Al Gore and the Attack of the Global Warming Cranks

I’ve postponed writing about Gore/IPCC Nobel largely because I wanted to see how the denialists would respond, and it has been interesting.

The problem is worsened by what Paul Krugman called Gore Derangement Syndrome:

So if science says that we have a big problem that can’t be solved with tax cuts or bombs — well, the science must be rejected, and the scientists must be slimed. For example, Investor’s Business Daily recently declared that the prominence of James Hansen, the NASA researcher who first made climate change a national issue two decades ago, is actually due to the nefarious schemes of — who else? — George Soros.

He makes a few mistakes in the essay. For one he repeats the myth about Hansen rather the the corrective information. Hansen’s ethics can were impugned wrongly, and the smears were immediately falsified. Krugman also neglects to mention a lot of people on the left are pissed at Gore for backing down too easily in Florida, and not running more aggressively throughout the 2000 race. But he’s mostly correct.

We should start our coverage of the inevitable Gore smears with the most recent myth which Tim Lambert and DeSmogBlog have really stayed on top of. That is, that a UK court found nine errors in Gore’s film. In reality, the decision was an overwhelming endorsement of the film. It does have some errors, for instance, Kilimanjaro is a poor example of a real problem. Glaciers are shrinking, yes, but the Kilimanjaro mechanism is thought to be different. No big deal, unless you’re a crank that is more interested in celebrating every perceived instance of scientific fallibility rather than communicating the truth. Even 9 real errors would be relatively minor in such a data-rich presentation. But when you actually read the decision, rather than quote-mine it (or repeat the quote-miners credulously), you see the judge was putting “errors” in quote marks, and was saying they may be points of contention, while not judging them to be actually incorrect. From DeSmogBlog:

Justice Burton says, “I have no doubt that Dr. Stott, the Defendant’s expert, is right when he says that: ‘Al Gore’s presentation of the causes and likely effects of climate change in the film was broadly accurate.”

We also find, not surprisingly, that this court case wasn’t just a spontaneous incident, but a yet another orchestrated attack from denialist organization linked to the George C. Marshall institute and the “Great Global Warming Swindle”.


Moving on we see the cranks at the National Post declaring global warming “junk science”, and falsely claiming the 9 “errors” were major, contrary to the Judge’s opinoin. We see sour grapes from the WSJ editorial page.

The IDers, for whom no crankery is off-limits, snidely remark that the money can pay Gore’s power bills (that tired tu quoque) even though he’s said he’s donating his entire award to the cause. Super-crank DaveScot has even discovered Bill Gray. How exciting for him.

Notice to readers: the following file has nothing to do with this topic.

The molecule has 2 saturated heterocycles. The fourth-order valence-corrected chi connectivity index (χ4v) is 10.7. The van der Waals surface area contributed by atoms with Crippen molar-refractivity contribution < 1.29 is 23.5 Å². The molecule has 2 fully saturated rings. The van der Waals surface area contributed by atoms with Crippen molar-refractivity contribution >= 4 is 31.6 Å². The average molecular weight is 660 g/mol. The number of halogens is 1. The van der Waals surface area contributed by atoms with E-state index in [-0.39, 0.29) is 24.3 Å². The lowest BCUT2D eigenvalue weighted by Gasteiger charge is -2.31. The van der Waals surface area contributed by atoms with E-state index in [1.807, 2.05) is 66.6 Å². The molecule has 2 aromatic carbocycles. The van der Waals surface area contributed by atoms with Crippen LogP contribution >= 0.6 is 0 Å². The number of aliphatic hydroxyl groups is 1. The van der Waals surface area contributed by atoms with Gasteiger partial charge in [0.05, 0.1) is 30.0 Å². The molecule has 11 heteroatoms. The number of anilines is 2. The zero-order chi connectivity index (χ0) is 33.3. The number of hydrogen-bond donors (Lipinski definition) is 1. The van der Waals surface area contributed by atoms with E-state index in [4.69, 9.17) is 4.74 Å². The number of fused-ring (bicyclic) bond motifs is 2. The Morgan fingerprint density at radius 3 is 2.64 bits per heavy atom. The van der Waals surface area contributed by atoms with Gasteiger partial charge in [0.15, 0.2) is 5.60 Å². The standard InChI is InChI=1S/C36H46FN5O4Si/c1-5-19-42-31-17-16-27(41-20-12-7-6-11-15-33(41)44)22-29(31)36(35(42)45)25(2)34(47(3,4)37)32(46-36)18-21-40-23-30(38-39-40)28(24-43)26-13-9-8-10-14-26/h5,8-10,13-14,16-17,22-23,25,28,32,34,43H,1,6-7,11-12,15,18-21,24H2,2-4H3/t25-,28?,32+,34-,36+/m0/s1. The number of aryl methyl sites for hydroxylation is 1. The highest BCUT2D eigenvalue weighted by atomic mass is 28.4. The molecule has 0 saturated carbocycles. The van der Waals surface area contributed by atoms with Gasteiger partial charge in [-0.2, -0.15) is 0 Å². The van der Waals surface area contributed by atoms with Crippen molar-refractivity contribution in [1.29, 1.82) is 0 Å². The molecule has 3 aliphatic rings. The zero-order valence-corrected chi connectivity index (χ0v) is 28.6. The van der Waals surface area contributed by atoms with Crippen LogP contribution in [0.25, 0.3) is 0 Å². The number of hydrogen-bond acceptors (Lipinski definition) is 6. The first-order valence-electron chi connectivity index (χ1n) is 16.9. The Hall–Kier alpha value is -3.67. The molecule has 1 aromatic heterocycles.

Lomborg weighs in, and proves why no one should take him seriously as a “skeptic”:

Gore told the world in his Academy Award-winning movie (recently labelled “one-sided” and containing “scientific errors” by a British judge) to expect 20-foot sea-level rises over this century. But his Nobel co-winners, the IPCC, conclude that sea levels will rise between only a half-foot and two feet over this century, with their best expectation being about one foot – similar to what the world experienced over the past 150 years.

Likewise, Gore agonises over the accelerated melting of ice in Greenland, but overlooks the IPCC’s conclusion that, if sustained, the current rate of melting would add just three inches to the sea level rise by the end of the century. Gore also takes no notice of research showing that Greenland’s temperatures were higher in 1941 than they are today.

He repeats the “9 errors” myth, then conflates Gore’s message about potential catastrophic loss of the ice sheets with the IPCC sea-level estimates which the report specifically explains does not take into account such scenarios of rapidly disintegrating sheets. This is an imaginary conflict between Gore and the IPCC. Finally, he cherry-picks the temperature for a single year – a sure sign of climate crankery. Averages people, averages. A five year moving average elevated over a couple decades is a lot more scary than a one-year spike, and all the evidence is that the rate of melting of Greenland’s sheet is not being sustained but accelerating.

He then jumps into his latest idea of how global warming is good:

Gore also frets over a predicted rise in heat-related deaths, without mentioning that rising temperatures will reduce the number of cold spells, which are a much bigger killer than heat. The best study shows that by 2050, heat will claim 400,000 more lives, but 1.8 million fewer will die because of cold. Indeed, global warming will actually save lives.